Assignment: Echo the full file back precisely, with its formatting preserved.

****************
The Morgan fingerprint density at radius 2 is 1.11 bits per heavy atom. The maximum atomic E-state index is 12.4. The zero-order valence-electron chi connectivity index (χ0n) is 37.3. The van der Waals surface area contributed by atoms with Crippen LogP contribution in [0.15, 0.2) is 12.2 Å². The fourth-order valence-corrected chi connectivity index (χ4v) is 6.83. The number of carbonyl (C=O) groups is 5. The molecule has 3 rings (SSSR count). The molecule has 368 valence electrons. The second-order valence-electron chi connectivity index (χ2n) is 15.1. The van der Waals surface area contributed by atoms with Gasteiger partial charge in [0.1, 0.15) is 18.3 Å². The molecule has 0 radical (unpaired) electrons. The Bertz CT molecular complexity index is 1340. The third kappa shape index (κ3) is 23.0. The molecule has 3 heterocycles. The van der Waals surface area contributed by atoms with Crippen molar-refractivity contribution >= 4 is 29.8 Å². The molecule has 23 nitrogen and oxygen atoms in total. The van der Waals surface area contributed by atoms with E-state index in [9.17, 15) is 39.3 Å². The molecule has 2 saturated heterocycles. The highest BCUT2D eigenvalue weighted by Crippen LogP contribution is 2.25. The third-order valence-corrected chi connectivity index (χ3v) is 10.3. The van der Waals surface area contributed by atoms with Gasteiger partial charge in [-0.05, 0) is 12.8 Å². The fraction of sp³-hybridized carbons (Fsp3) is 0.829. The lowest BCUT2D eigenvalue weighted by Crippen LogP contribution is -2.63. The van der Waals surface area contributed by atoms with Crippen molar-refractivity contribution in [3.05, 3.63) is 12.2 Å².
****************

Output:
The Morgan fingerprint density at radius 2 is 1.11 bits per heavy atom. The maximum atomic E-state index is 12.4. The zero-order valence-electron chi connectivity index (χ0n) is 37.3. The van der Waals surface area contributed by atoms with Crippen LogP contribution in [0.15, 0.2) is 12.2 Å². The fourth-order valence-corrected chi connectivity index (χ4v) is 6.83. The number of carbonyl (C=O) groups is 5. The molecule has 3 rings (SSSR count). The molecule has 368 valence electrons. The second-order valence-electron chi connectivity index (χ2n) is 15.1. The van der Waals surface area contributed by atoms with Gasteiger partial charge in [0.1, 0.15) is 18.3 Å². The molecule has 0 radical (unpaired) electrons. The Bertz CT molecular complexity index is 1340. The third kappa shape index (κ3) is 23.0. The molecule has 3 heterocycles. The van der Waals surface area contributed by atoms with Crippen molar-refractivity contribution >= 4 is 29.8 Å². The molecule has 23 nitrogen and oxygen atoms in total. The van der Waals surface area contributed by atoms with E-state index in [9.17, 15) is 39.3 Å². The molecule has 2 saturated heterocycles. The highest BCUT2D eigenvalue weighted by Crippen LogP contribution is 2.25. The third-order valence-corrected chi connectivity index (χ3v) is 10.3. The van der Waals surface area contributed by atoms with Gasteiger partial charge in [-0.05, 0) is 12.8 Å². The fraction of sp³-hybridized carbons (Fsp3) is 0.829. The lowest BCUT2D eigenvalue weighted by Crippen LogP contribution is -2.63. The van der Waals surface area contributed by atoms with Crippen molar-refractivity contribution in [3.05, 3.63) is 12.2 Å².